Appleton's Cyclopedia of American Biography, edited by James
Grant Wilson, John Fiske and Stanley L. Klos. Six volumes, New York: D. Appleton
and Company, 1887-1889 and 1999. Virtualology.com warns that these 19th Century
biographies contain errors and bias. We rely on volunteers to edit the historic
biographies on a continual basis. If you would like to edit this biographyplease
submit a rewritten biography in text form.
If acceptable, the new biography will be published above the 19th Century
Appleton's Cyclopedia Biography citing the volunteer editor
Virtual American Biographies
Over 30,000 personalities
with thousands of 19th Century illustrations, signatures, and exceptional life
welcomes editing and additions to the
biographies. To become this site's editor or a contributor
or e-mail Virtualology here.
EVANS, Anthony Walton White, civil engineer, born in New Brunswick, New Jersey, 31 October 1817; died in New York City, 28 November 1886. He received his early education in New Jersey, and then studied civil engineering at the Rensselaer polytechnic institute in Troy. His first professional employment was on the enlargement of the Erie Canal, where he served principally on the eastern division. He was made assistant on the survey and construction of the New York and Harlem railway in 1845, and for five years was resident engineer of two divisions of this work. He then accompanied Allan Campbell to Chili, and became his principal assistant in the construction of the Capiapo railroad. Subsequently he entered the employ of the Chilean government as chief engineer in the construction of one of its railroads, and still later was appointed chief engineer of the Arica and Tacua Railway Company in Peru.
After a brief visit to the United States, he returned to Chili, and became chief engineer on several railroads then in course of building under the direction of the government. On the completion of these he came back to the United States and settled in New Rochelle, New York, resuming his profession as a consulting engineer, and acting as purchasing agent of rolling stock and other railway materials for various governments and companies of South and Central America, and the islands of the South sea. Mr. Evans took an active interest in the matter of a ship canal between the Atlantic and Pacific oceans, and favored the San Blas route. He was a fellow of the American society of civil engineers, and other societies both in the United States and England, to whose proceedings he contributed. In addition to the foregoing, he wrote occasionally for magazines, and furnished reports on the "Preservation of Timber," "Railway Gauges for the British Colonies," and similar subjects, to different governments of the British colonies. By virtue of his descent from General Anthony W. White, he was a member of the Society of the Cincinnati, and he prepared for this organization an illustrated memoir of Kosciusko, which was printed privately (New York, 1883).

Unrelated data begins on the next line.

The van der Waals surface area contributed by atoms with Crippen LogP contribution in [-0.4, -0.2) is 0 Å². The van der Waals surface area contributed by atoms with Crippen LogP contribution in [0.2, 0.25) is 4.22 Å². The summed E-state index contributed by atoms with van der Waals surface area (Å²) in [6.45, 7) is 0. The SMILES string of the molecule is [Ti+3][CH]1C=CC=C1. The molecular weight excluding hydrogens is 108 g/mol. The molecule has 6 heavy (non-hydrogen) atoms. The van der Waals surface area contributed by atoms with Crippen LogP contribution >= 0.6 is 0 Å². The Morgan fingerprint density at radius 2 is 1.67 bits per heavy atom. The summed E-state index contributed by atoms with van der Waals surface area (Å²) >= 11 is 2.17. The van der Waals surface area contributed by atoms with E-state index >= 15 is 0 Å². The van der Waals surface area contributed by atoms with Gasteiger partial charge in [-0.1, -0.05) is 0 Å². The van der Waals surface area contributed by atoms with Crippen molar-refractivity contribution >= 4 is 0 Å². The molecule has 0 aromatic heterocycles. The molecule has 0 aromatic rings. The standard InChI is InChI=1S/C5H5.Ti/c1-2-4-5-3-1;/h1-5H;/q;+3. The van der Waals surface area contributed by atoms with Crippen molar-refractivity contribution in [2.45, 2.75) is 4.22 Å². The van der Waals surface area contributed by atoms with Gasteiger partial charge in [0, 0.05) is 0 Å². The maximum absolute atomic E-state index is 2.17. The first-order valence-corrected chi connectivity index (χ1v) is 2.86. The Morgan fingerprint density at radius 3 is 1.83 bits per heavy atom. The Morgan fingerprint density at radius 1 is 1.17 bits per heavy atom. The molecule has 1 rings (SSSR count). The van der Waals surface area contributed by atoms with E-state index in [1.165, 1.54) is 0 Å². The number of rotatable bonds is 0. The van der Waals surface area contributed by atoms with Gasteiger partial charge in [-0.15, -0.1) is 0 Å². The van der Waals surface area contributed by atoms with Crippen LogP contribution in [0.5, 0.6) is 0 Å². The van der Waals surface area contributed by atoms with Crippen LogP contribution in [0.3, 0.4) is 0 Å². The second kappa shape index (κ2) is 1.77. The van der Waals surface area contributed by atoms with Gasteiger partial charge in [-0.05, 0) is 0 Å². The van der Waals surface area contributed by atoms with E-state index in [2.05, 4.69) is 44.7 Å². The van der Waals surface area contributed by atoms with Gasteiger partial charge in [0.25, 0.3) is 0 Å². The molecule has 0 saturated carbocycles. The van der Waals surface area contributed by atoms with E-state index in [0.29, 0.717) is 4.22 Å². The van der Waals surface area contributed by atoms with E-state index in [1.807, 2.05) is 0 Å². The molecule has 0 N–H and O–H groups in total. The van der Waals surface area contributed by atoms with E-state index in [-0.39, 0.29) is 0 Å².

This site and its contents are not affiliated, connected,
associated with or authorized by the individual, family,
friends, or trademarked entities utilizing any part or
the subject's entire name. Any official or affiliated
sites that are related to this subject will be hyper
linked below upon submission
and Evisum, Inc. review.
Please join us in our mission to incorporate America's Four United Republics discovery-based curriculum into the classroom of every primary and secondary school in the United States of America by July 2, 2026, the nation’s 250th birthday. , the United States of America: We The
People. Click Here